Six months after a New York federal judge held that Take-Two Interactive could lawfully replicate player tattoos in NBA 2K without paying tattooists, a federal judge in Illinois recently reached a conflicting opinion in regard to WWE 2K’s tattoos. The inconsistent rulings raise uncertainty for sports video game publishers as the PlayStation 5 and Xbox Series X soon hit the market.
Late last month, U.S. District Judge Staci Yandle denied a motion for summary judgment by Take-Two in a copyright infringement case brought by former tattooist Catherine Alexander. Alexander designed and inked six tattoos on wrestler Randy Orton between 2002 and 2008. The tattoos include tribal marks, a Bible verse, a dove, a rose and a skull.
Orton, 40, has appeared as a playable character in the WWE 2K series. To render the nine-time WWE champion, Take-Two digitally created an in-game reproduction that maximized realism—including with respect to Orton’s tattoos.
In fact, as U.S. District Judge Staci Yandle wrote in her Sept. 26 order, “WWE would have rejected Orton’s videogame persona if it appeared without his tattoos or appeared with tattoos that were different than Orton’s actual tattoos.”
Take-Two paid a license fee to WWE for what it believed was the right to invent Orton’s avatar. WWE had previously paid Orton for the right to license his name, image and likeness.
Alexander maintains it was unlawful to exclude her from this sequence of payments. She never licensed a tattoo to be replicated. In 2009, she contacted WWE to discuss a faux sleeve depicting her tattoo designs. “A WWE representative laughed at her,” Judge Yandle wrote. The representative admonished Alexander that WWE “could do what they wanted with Orton’s images because he was their wrestler.” WWE offered Alexander $450 to use her tattoos. She declined.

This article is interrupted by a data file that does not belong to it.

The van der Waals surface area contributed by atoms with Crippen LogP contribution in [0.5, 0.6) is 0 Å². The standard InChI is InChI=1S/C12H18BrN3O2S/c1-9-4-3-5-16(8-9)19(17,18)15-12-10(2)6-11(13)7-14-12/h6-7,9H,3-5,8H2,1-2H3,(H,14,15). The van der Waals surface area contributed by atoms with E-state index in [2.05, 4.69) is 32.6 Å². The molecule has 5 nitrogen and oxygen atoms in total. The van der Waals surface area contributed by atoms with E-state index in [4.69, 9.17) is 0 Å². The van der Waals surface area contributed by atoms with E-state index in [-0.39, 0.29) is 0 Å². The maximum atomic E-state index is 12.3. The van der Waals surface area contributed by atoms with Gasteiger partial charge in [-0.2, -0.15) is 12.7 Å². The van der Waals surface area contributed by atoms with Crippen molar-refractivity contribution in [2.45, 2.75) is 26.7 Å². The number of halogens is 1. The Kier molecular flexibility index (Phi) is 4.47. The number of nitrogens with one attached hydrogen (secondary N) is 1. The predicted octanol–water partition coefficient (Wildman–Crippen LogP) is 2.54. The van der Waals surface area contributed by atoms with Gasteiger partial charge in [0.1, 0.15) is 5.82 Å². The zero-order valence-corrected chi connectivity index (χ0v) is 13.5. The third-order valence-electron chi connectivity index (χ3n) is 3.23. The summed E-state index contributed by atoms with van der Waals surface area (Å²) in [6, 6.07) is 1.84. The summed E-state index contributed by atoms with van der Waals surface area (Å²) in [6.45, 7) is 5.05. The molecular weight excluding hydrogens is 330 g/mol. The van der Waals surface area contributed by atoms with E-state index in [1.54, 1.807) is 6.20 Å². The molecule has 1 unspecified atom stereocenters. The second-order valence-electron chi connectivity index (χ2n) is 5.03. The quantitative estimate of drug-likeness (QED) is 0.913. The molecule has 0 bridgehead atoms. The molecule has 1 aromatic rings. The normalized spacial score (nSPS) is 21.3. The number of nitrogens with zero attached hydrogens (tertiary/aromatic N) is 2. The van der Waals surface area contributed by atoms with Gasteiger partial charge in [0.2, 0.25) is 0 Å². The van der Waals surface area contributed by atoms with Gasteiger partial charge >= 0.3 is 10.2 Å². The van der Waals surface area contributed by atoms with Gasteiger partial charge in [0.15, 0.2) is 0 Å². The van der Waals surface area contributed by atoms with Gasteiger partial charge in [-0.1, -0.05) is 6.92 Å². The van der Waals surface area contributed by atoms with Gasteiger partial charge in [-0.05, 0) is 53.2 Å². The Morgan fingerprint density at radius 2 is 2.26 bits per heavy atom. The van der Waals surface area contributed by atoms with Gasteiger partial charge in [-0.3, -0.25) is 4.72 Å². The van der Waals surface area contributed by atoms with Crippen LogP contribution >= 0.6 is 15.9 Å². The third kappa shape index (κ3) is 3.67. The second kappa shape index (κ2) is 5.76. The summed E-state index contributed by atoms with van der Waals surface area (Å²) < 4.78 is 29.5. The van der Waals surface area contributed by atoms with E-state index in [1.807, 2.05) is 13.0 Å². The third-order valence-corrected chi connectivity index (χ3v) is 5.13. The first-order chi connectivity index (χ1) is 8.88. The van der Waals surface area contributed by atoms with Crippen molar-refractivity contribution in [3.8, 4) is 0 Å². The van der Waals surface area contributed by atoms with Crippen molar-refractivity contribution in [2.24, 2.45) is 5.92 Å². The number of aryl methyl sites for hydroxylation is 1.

Take-Two contends that Alexander misunderstands the law. Alexander, the publisher insists, impliedly licensed Orton to display her tattoos as part of his own likeness. In other words, the tattoos as inked by a needle into the dermis layer of Orton’s skin—which in turn altered his pigment—arguably became part of Orton’s body. Under this interpretation, Orton granted WWE the right to license his likeness—tattoos and all.
This same argument persuaded a New York federal judge in March. In Solid Oak Sketches v.2K Games, Judge Laura Taylor Swain held in favor of Take-Two in an analogous case involving tattoos of LeBron James and other players in NBA 2K. Judge Swain concluded that tattooists realized their designs will be publicly displayed. Judge Yandle saw it differently. She stressed that it is “unclear Alexander and Orton discussed permissible forms of copying.”
Is Judge Swain or Judge Yandle correct? Ryan Vacca, an intellectual property law professor at UNH Franklin Pierce School of Law, contends that “norms in the tattoo industry” should “be very important in determining whether an implied license exists.” A key norm in Take-Two’s favor, Vacca maintains, is that “clients have the authority to display and reproduce tattoos even for commercial purposes.”